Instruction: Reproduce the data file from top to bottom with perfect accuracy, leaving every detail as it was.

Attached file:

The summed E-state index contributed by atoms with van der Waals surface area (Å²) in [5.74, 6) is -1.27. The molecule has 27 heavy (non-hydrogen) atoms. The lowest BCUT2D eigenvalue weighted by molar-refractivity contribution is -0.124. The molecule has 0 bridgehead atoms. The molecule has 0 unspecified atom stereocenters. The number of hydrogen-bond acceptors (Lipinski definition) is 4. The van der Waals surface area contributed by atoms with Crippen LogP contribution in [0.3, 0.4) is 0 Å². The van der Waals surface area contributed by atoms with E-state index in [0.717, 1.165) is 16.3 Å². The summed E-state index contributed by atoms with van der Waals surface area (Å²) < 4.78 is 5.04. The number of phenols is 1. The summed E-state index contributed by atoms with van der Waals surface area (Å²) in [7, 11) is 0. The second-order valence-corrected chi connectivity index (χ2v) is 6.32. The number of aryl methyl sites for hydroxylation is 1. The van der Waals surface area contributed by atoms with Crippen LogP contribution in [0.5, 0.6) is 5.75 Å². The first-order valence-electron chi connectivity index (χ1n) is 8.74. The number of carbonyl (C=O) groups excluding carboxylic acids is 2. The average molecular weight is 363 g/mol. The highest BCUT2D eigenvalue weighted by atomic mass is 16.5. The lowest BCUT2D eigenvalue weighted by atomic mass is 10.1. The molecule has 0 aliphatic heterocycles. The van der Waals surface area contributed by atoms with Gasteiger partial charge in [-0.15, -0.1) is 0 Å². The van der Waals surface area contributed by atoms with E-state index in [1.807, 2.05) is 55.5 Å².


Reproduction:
The summed E-state index contributed by atoms with van der Waals surface area (Å²) in [5.74, 6) is -1.27. The molecule has 27 heavy (non-hydrogen) atoms. The lowest BCUT2D eigenvalue weighted by molar-refractivity contribution is -0.124. The molecule has 0 bridgehead atoms. The molecule has 0 unspecified atom stereocenters. The number of hydrogen-bond acceptors (Lipinski definition) is 4. The van der Waals surface area contributed by atoms with Crippen LogP contribution in [0.3, 0.4) is 0 Å². The van der Waals surface area contributed by atoms with E-state index in [0.717, 1.165) is 16.3 Å². The summed E-state index contributed by atoms with van der Waals surface area (Å²) < 4.78 is 5.04. The number of phenols is 1. The summed E-state index contributed by atoms with van der Waals surface area (Å²) in [7, 11) is 0. The second-order valence-corrected chi connectivity index (χ2v) is 6.32. The number of aryl methyl sites for hydroxylation is 1. The van der Waals surface area contributed by atoms with Crippen LogP contribution in [0.5, 0.6) is 5.75 Å². The first-order valence-electron chi connectivity index (χ1n) is 8.74. The number of carbonyl (C=O) groups excluding carboxylic acids is 2. The average molecular weight is 363 g/mol. The highest BCUT2D eigenvalue weighted by atomic mass is 16.5. The lowest BCUT2D eigenvalue weighted by atomic mass is 10.1. The molecule has 0 aliphatic heterocycles. The van der Waals surface area contributed by atoms with Gasteiger partial charge in [-0.15, -0.1) is 0 Å². The van der Waals surface area contributed by atoms with E-state index in [1.807, 2.05) is 55.5 Å².